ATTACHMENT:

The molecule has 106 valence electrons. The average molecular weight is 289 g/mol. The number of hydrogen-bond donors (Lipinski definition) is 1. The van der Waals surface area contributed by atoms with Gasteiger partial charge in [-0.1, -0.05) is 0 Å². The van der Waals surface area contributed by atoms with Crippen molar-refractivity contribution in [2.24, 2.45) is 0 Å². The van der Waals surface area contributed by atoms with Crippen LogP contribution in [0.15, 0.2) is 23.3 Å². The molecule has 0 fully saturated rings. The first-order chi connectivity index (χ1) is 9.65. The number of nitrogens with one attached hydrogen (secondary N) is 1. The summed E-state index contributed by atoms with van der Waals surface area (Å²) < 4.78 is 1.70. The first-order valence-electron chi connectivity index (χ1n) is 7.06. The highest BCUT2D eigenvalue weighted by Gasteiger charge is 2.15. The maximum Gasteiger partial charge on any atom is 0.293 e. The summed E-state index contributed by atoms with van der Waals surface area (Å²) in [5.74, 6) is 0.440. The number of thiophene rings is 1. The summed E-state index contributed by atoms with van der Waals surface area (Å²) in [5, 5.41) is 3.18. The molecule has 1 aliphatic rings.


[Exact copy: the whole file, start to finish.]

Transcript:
The molecule has 106 valence electrons. The average molecular weight is 289 g/mol. The number of hydrogen-bond donors (Lipinski definition) is 1. The van der Waals surface area contributed by atoms with Gasteiger partial charge in [-0.1, -0.05) is 0 Å². The van der Waals surface area contributed by atoms with Crippen molar-refractivity contribution in [2.24, 2.45) is 0 Å². The van der Waals surface area contributed by atoms with Crippen LogP contribution in [0.15, 0.2) is 23.3 Å². The molecule has 0 fully saturated rings. The first-order chi connectivity index (χ1) is 9.65. The number of nitrogens with one attached hydrogen (secondary N) is 1. The summed E-state index contributed by atoms with van der Waals surface area (Å²) < 4.78 is 1.70. The first-order valence-electron chi connectivity index (χ1n) is 7.06. The highest BCUT2D eigenvalue weighted by Gasteiger charge is 2.15. The maximum Gasteiger partial charge on any atom is 0.293 e. The summed E-state index contributed by atoms with van der Waals surface area (Å²) in [5.74, 6) is 0.440. The number of thiophene rings is 1. The summed E-state index contributed by atoms with van der Waals surface area (Å²) in [5, 5.41) is 3.18. The molecule has 1 aliphatic rings.